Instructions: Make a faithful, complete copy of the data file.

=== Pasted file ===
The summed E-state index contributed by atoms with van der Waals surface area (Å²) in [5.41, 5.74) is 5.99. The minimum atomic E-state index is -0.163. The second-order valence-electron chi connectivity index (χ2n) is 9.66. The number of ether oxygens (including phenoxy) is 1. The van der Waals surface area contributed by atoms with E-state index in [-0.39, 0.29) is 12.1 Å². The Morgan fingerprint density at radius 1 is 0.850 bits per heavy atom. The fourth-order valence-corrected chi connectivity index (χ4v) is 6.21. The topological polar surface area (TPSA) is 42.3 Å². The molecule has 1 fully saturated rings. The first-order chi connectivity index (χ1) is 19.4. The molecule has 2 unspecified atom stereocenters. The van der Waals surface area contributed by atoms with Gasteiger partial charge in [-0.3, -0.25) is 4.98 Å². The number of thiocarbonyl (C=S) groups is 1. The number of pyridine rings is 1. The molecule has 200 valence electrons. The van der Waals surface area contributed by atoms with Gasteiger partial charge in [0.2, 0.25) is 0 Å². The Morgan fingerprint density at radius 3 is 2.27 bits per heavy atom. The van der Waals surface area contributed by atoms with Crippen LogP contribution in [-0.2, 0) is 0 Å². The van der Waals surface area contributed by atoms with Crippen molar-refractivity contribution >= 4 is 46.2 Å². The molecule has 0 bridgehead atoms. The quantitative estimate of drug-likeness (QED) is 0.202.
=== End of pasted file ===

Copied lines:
The summed E-state index contributed by atoms with van der Waals surface area (Å²) in [5.41, 5.74) is 5.99. The minimum atomic E-state index is -0.163. The second-order valence-electron chi connectivity index (χ2n) is 9.66. The number of ether oxygens (including phenoxy) is 1. The van der Waals surface area contributed by atoms with E-state index in [-0.39, 0.29) is 12.1 Å². The Morgan fingerprint density at radius 1 is 0.850 bits per heavy atom. The fourth-order valence-corrected chi connectivity index (χ4v) is 6.21. The topological polar surface area (TPSA) is 42.3 Å². The molecule has 1 fully saturated rings. The first-order chi connectivity index (χ1) is 19.4. The molecule has 2 unspecified atom stereocenters. The van der Waals surface area contributed by atoms with Gasteiger partial charge in [-0.3, -0.25) is 4.98 Å². The number of thiocarbonyl (C=S) groups is 1. The number of pyridine rings is 1. The molecule has 200 valence electrons. The van der Waals surface area contributed by atoms with Gasteiger partial charge in [0.2, 0.25) is 0 Å². The Morgan fingerprint density at radius 3 is 2.27 bits per heavy atom. The van der Waals surface area contributed by atoms with Crippen LogP contribution in [-0.2, 0) is 0 Å². The van der Waals surface area contributed by atoms with Crippen molar-refractivity contribution >= 4 is 46.2 Å². The molecule has 0 bridgehead atoms. The quantitative estimate of drug-likeness (QED) is 0.202.